AUKUS: How not to win friends
An announcement meant to create ripples in the Indo-Pacific has created waves across the Atlantic. But this gives France and India an opportunity
Last week witnessed the aukward birth of a new security alliance — AUKUS — bringing together Australia, the United Kingdom (UK) and the United States (US), coupled with a deal involving the US and the UK building eight nuclear attack submarines for Australia. The announcement was guaranteed to create waves in the Indo-Pacific, but the fallout of Australia cancelling the five-year-old deal with France for a dozen diesel-powered attack submarines created bigger waves across the Atlantic.
The objective of AUKUS is “to deal with rapidly evolving threats”, and it envisages closer intelligence-sharing and cooperation in areas of Artificial Intelligence (AI), cyber-warfare and quantum computing. The US, UK and Australia are already part of the Five Eyes intelligence network, together with Canada and New Zealand. And so, up to this point, AUKUS would have been seen as an attempt to shore up an Anglo-Saxon grouping in the Indo-Pacific, attracting dismissive commentary from Beijing and mild speculation about how AUKUS would engage with Quad. However, it is the abrupt cancelling of the submarine deal that has shocked and angered France.
There is more than just the 31 billion euros at stake. Both Australia and France saw it then as a long-term investment and the recognition of shared interests in the region. There was indeed some unhappiness about growing costs and time delays. The hard fact is that, in the last five years, Australia’s threat perceptions about China have radically changed. Relations have nosedived, with Australia curbing Chinese influence activities and cutting out Huawei, and China retaliating with significant sanctions on Australian imports.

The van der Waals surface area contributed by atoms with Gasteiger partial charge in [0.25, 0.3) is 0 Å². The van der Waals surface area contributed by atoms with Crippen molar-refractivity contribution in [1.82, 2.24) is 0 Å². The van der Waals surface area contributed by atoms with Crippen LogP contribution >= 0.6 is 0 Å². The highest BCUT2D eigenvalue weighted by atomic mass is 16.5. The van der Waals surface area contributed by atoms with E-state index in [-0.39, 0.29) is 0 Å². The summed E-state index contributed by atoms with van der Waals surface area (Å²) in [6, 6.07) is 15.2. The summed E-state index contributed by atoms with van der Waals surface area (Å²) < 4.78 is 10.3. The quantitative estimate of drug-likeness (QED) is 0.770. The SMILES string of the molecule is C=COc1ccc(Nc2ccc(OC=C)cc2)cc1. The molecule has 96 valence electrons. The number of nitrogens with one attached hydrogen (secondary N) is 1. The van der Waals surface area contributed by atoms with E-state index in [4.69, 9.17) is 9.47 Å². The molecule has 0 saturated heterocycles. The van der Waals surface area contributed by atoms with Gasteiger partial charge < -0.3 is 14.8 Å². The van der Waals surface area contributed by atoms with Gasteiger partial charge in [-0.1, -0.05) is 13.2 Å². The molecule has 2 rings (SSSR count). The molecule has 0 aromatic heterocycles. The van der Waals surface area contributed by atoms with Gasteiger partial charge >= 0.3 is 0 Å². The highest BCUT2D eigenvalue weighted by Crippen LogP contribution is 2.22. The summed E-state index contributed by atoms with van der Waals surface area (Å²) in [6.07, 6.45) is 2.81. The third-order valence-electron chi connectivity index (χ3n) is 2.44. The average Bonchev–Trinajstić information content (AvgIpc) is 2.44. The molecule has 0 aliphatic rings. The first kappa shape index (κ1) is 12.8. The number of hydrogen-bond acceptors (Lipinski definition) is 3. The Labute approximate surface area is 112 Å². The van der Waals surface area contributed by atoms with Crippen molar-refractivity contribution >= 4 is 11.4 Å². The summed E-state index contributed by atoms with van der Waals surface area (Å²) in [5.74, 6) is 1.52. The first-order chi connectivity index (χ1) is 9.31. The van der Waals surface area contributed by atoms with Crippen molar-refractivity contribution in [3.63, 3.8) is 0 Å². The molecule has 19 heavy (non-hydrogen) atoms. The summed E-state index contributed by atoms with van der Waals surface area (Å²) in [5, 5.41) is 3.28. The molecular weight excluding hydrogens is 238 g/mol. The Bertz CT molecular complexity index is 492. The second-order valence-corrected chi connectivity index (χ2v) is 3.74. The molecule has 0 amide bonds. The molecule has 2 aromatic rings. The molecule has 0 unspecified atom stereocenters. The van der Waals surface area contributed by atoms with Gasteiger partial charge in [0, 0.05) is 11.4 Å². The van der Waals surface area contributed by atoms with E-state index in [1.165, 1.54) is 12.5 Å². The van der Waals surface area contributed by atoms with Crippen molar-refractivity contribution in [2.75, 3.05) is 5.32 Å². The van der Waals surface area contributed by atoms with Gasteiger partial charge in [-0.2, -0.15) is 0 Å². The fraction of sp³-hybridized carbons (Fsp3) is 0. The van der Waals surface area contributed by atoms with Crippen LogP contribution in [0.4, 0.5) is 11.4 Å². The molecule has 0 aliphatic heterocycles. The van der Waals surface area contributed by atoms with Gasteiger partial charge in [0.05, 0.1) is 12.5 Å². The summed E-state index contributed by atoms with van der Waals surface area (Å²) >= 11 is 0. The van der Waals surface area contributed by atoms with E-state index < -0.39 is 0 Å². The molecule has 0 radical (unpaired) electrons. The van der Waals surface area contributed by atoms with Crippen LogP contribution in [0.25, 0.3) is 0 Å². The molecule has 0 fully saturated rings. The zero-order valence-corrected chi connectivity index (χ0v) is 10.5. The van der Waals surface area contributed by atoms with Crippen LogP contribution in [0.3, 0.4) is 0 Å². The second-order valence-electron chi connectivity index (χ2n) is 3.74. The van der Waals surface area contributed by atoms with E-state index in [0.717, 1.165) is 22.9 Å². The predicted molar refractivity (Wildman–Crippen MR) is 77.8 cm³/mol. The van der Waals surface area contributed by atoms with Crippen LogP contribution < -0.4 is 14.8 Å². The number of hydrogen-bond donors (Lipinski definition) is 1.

Yet, the reason that France reacted angrily and foreign minister Jean-Yves Le Drian described it as “a stab in the back” is because Prime Minister (PM) Scott Morrison visited Paris in June. The outcome was a highly publicised vision statement, a long-term strategy for enhancing partnership through the Australia-France Initiative (AFiniti). It was followed by the inaugural session of the 2+2 Strategic Dialogue between the foreign and defence ministers on August 29 and 30. For Le-Drian, it was a blow because he had negotiated and concluded the deal in 2016 as defence minister during the Francois Hollande period.
In 2015, Australia had specifically sought diesel-electric boats. France outbid competition from Germany and Japan with the Barracuda nuclear attack submarine, modified into a conventionally powered Shortfin Barracuda Block 1A design. An unwritten understanding was that, if the nuclear-power option was to be explored, it would be available. Former Australian PM Tony Abbott has been urging a switch since 2017. In 2016, Australia concluded that the US would not share nuclear propulsion technology. The US has shared it only with the UK, but that relationship is different as the US even supplies the UK with Trident submarine-launched ballistic missiles (SLBMs).